We awoke this morning to sunshine and puffy clouds, little did we know that by days end we would be trying to outrun a huge storm in a 40 foot fishing boat. The plan for the day was a boat tour of Lipari, Vulcano, and Salina. We were picked up at 10 sharp and dropped at the fishing boat docks where we men Nando, who we thought was our guide for the day. Instead, he put us on a small boat with several other passengers (neither crew nor fellow passengers spoke any English) bound for the nearby island of Vulcano. This wasn’t the itinerary that we had been told we would have, but we thought that the order of the trip had changed. We were then dropped off at a dock in the middle of nowhere next to an abandoned hotel complex and told that we can be picked up at either 1 or 4pm. The boat then left us standing on the dock befuddled. We phoned our travel agent, Angela, who told us that the problem with the Aeolian islands is that the people were “particular” which meant that they were pretty weird. Basically, this was not what she had planned for us, so she was going to arrange a private boat to come and get us early afternoon and take us to Salina. In the meantime, we would hike to the top of the smoldering volcanic cone from which Vulcano takes its name. This volcano, known as the Gran Cratere, is still active with its last eruption just over 100 years ago in 1890.
Our next task was to find the trail to the top of the crater. We meandered in the direction of the cone, and asked a group of hikers coming in the opposite direction for tips on how to find the trail head. They turned out to be Canadians with a second home in Stowe, so we spent a few minutes talking to them, enjoying the sound of English (albeit Canadian English, eh?). We soon were on the right trail, and began our ascent. We quickly encountered a woman selling tickets to hike the mountain at 3 euros per person. We were pretty sure this was a scam, but couldn’t figure any way around it, so we shelled out 12 euros for the privilege of climbing up into sulfuric acid fumes. To make matters worse, she only had information in Italian. The hike up was beautiful, though with great panoramic views of Vulcano Harbor and Lipari and Salina in the distance. As we approached the top, the sulfur fumes became more intense, burning our eyes and throats. At the top we found multiple smoking vents surrounding the crater rim of the volcano. We hiked around the rim trying to avoid as much of the caustic fumes as possible. I was more concerned about the effects of the sulfur vapors on my camera than my lungs, so after sufficient photo ops, we began our descent.
When we got to the bottom, we found signs to two different ports, the small “portente” where we were dropped off, and the actual town port. Angela gave us explicit directions as to where to wait for our fishing boat in the main port. This location was a bar right on the waterfront(where we had our worst meal of the trip-pizza of all things). At 2:30, the appointed time, no one showed. We called Angela, who was now quite upset with the Aeolians, and she found out for us that the boat was waiting for us back at the “portente” and the captain wanted us find our way back there. After getting lost and asking for directions (in Italian), we finally found the dock. But, no one there spoke English, and we did not know the captain’s name or boat name. After another call to Angela, and having her speak to one of the people on the dock (who turned out to be the guy we were looking for), we boarded our boat with Gilligan and the Skipper. The beginning part of our trip to Salinas was very pleasant, sailing along the lee of Lipari, passing the Gates of Lipari (two monoliths that seem to guard Lipari Harbor), squeezing through narrow slits between rocks, and sailing right into a grotto. Looking over our shoulders, though, we noted storm clouds now covering Vulcano which only a few hours earlier was bathed in sunshine. Our captain assured us not to worry. We then crossed the channel between Lipari and Salina, and things began to get exciting. Molly and Dave were heavily dosed with antiemetics, so seasickness wasn’t a problem for them, and as long as we were moving, I was fine. Jeri rode through a hurricane at sea with no medications, so she, too, was fine. Now if we could just stay on the bucking bronco. We finally reached Salina and our captain gave us one hour shore leave. We walked around the town and visited the two churches there. We were interested in the architecture, but deep down we were all praying for safe return before things got real exciting. I knew we were in trouble when Gilligan closed up the cabin and rolled up his pant legs. As we started to cross back to Lipari, the seas increased dramatically and we all hunkered down in the cabin. Several times we experienced weightlessness as the boat dropped off the top of a wave into a trough. This was when Molly asked if they had life jackets (none were in sight) or a radio. I guess it was a little late to worry about that now. We decided that if we made it back alive, there would be a good tip in it for the Skipper and Gilligan, and if we didn’t, we would stiff them. The pounding lasted about 45 minutes and we finally reached Lipari’s harbor. It looks like they would get there tip after all. As we disembarked, we noted flashes of lightning from the direction in which we came. We briskly walked back up to the hotel, and got to the door just as the storm hit with incredible lightning flashes and an impressive downpour. Tonight we eat in the hotel!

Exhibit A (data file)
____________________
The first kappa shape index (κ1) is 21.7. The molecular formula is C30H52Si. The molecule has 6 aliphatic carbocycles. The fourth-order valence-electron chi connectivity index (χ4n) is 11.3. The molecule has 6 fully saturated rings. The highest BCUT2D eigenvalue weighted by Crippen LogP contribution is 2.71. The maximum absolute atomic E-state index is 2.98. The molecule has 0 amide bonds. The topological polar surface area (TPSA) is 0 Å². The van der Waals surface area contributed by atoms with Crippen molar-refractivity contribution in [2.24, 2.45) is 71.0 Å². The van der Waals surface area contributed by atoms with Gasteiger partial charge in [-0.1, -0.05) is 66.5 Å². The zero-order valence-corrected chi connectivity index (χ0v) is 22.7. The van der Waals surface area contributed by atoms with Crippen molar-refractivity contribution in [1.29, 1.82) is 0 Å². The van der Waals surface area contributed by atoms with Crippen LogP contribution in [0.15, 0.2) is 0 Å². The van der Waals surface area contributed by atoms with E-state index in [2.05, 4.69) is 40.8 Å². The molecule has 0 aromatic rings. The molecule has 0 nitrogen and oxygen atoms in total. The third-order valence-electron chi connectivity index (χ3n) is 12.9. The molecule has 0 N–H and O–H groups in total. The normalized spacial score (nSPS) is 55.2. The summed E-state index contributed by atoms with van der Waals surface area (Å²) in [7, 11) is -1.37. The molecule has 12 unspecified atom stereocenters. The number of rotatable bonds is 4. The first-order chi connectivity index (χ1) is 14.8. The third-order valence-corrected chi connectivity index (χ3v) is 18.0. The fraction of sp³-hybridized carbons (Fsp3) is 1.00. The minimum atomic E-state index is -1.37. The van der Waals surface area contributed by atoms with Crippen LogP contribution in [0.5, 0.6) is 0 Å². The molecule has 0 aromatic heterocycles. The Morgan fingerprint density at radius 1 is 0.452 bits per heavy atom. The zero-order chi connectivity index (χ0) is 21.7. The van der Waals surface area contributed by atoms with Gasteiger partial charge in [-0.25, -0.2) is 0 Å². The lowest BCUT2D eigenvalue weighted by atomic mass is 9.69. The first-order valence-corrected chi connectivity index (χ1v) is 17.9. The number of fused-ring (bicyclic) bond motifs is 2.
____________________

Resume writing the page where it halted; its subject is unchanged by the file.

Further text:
Tomorrow we were to go to Stromboli to hike the volcano at night, but due to the weather, this is now in question. I guess we will find out tomorrow.